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13 September 2010

Get Out There and Spend!

Do you remember when Bush called on all of us to go shopping after 9/11?  Do you hear the incessant complaint from economists that we aren't spending enough to keep the economy moving?  Well, I realized this weekend that they're kind of right - the problem is that the focus is wrong.

This is in part related to my Economic Principle No. 1.  Basically, economies do well when wealth keeps moving.  I argued before that every economic system except lassaiz-faire capitalism has a mechanism for keeping wealth flowing despite its tendency to pool.  That's why I think the economists, and even Bush, were right in calling for more spending, but where I think they went wrong was in who they asked to do the spending.  They want ordinary people - middle class and lower - to get out there and do some shopping.  We are the consumers, in their minds, and the richer folks are the investors (the job creators or whatever they choose to call it).  But the lines between consumer and investor (if such categories even exist) aren't that distinct.  The focus should really be on where wealth is pooling and ways to liberate that wealth.

The wealthiest 1% of Americans control about 40% of the financial wealth of the nation (source).  The wealthiest 20% control about 93% of the nations wealth.  That leaves about 7% for the rest of us - the bottom 80%.  Let's make it a bit more concrete - if there were $100 million dollars worth of wealth in the US, then the top 1% (or roughly 3 million Americans) would get to split about $40 million - that averages to about $13 per person.  The next 19% (or about 57 million Americans) would get to split about $50 million - that's an average of about $0.87 per person.  The rest of us (or about 240 million Americans) have to split about $7 million - that's an average of about $0.03 per person.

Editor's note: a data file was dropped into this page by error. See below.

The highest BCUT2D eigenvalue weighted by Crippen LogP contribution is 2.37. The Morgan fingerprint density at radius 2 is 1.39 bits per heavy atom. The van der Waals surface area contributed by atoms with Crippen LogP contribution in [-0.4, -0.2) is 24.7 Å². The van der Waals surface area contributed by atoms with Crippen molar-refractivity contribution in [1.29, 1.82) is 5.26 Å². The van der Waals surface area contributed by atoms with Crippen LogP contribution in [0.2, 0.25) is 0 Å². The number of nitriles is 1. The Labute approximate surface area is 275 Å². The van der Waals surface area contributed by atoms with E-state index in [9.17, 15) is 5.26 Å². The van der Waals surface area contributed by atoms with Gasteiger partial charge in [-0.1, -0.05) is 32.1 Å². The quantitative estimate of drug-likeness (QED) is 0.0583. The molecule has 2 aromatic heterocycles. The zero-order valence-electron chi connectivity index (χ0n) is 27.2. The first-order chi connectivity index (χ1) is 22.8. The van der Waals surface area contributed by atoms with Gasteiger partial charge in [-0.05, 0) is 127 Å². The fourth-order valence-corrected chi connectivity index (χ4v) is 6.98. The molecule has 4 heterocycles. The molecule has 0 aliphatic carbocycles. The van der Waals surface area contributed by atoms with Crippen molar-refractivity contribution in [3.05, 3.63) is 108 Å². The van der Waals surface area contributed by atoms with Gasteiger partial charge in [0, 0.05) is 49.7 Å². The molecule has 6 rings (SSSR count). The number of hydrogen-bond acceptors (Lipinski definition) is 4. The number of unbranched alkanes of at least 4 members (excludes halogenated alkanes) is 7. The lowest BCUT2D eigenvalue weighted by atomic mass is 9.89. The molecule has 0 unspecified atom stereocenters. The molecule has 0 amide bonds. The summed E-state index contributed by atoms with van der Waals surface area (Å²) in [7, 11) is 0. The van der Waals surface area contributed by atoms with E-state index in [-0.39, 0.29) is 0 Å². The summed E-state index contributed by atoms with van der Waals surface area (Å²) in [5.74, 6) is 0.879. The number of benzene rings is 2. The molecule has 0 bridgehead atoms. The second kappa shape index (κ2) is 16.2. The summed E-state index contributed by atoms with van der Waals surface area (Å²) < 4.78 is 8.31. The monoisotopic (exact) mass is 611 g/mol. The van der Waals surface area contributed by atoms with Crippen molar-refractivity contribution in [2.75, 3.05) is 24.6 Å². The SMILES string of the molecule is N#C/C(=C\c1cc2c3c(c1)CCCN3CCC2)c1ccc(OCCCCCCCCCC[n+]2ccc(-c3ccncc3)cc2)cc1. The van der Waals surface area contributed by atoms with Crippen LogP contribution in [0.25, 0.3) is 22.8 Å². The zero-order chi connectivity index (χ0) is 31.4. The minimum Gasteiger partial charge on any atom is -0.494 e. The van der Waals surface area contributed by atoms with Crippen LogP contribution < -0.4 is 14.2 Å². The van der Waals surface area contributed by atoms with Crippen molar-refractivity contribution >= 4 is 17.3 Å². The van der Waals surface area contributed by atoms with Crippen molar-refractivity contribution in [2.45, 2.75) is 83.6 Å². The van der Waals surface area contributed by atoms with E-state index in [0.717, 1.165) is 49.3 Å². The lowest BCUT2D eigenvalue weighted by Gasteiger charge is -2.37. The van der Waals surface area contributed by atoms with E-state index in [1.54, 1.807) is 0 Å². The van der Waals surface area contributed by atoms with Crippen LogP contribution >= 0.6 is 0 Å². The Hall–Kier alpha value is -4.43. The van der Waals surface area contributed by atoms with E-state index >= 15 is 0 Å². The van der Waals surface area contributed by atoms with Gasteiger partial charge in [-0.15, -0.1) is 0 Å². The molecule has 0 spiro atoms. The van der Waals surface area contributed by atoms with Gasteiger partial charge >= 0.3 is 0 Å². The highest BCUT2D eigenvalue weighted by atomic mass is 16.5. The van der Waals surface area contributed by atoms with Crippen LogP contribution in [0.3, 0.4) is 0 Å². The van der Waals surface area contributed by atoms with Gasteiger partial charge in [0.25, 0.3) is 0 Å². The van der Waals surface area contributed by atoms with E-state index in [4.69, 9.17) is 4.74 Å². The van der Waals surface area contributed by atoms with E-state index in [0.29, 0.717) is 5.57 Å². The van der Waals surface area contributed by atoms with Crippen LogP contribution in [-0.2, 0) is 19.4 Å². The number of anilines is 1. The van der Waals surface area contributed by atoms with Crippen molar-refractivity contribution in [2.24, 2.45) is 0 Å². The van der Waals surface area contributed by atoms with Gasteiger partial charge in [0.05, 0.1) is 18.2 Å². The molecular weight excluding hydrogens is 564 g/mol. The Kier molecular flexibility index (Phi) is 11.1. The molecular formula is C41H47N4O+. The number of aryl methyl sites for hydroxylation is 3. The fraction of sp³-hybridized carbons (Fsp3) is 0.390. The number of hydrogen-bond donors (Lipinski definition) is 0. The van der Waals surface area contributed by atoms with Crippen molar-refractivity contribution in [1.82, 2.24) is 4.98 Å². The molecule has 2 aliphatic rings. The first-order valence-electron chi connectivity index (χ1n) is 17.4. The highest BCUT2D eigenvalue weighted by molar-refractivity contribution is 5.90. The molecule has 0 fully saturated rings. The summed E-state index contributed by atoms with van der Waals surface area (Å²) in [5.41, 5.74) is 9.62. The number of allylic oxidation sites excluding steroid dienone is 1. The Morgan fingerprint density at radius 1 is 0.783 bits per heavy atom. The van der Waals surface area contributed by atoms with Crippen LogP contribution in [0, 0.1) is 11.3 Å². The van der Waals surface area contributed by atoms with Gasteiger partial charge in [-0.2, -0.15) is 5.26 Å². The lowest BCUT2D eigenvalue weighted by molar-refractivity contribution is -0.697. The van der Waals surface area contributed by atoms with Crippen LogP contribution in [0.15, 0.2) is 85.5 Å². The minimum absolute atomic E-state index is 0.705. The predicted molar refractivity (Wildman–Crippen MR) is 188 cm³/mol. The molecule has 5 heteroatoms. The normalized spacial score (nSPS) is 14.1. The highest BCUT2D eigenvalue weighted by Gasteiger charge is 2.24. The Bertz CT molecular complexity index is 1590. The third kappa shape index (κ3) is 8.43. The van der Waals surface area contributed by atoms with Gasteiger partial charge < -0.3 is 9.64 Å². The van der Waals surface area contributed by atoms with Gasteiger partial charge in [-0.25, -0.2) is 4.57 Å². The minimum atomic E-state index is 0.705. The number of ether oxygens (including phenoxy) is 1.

Let's continue this simplified analysis further.  Let's say that each group saves about 10% of its wealth (a ridiculous amount considering that most people on the bottom bracket don't have much in savings at all, and those at the top probably have significantly more than 10%, but we're simplifying here so we'll go with it).  That means that the wealthiest 1% would have roughly $4,000,000 in savings.  The next 19% would have roughly $5,000,000 in savings between them.  And the bottom 80% - the rest of us - would have about $700,000 in savings.  If each group were to liberate - i.e. spend, invest, give away, tax, etc. - 1% of their savings the amounts would be $40,000; $50,000, and $7,000 respectively. 

So who should be spending?  First of all, most people in that lower 80% bracket  do spend their money.  They spend it because they have to.  In most cases, they do not have any more money to spend.  But it seems clear to me, even though this is a very simplified explanation, that if the wealthiest 20% of Americans were to open their pocketbooks and put just a very small percentage of their pool back into the economic flow, it would have significantly greater effect than the rest of us struggling to put a few dollars here and there into the economy.  However, those folks can afford to sit on their pools of wealth and wait out the economic storm, while the rest of us flounder and struggle from one day to the next.  This is why tax-and-spend liberalism makes some sense - it's the only way to liberate those pools of wealth and get them flowing once again (assuming it's spent on the right kinds of things, and not just given back to the wealthy).

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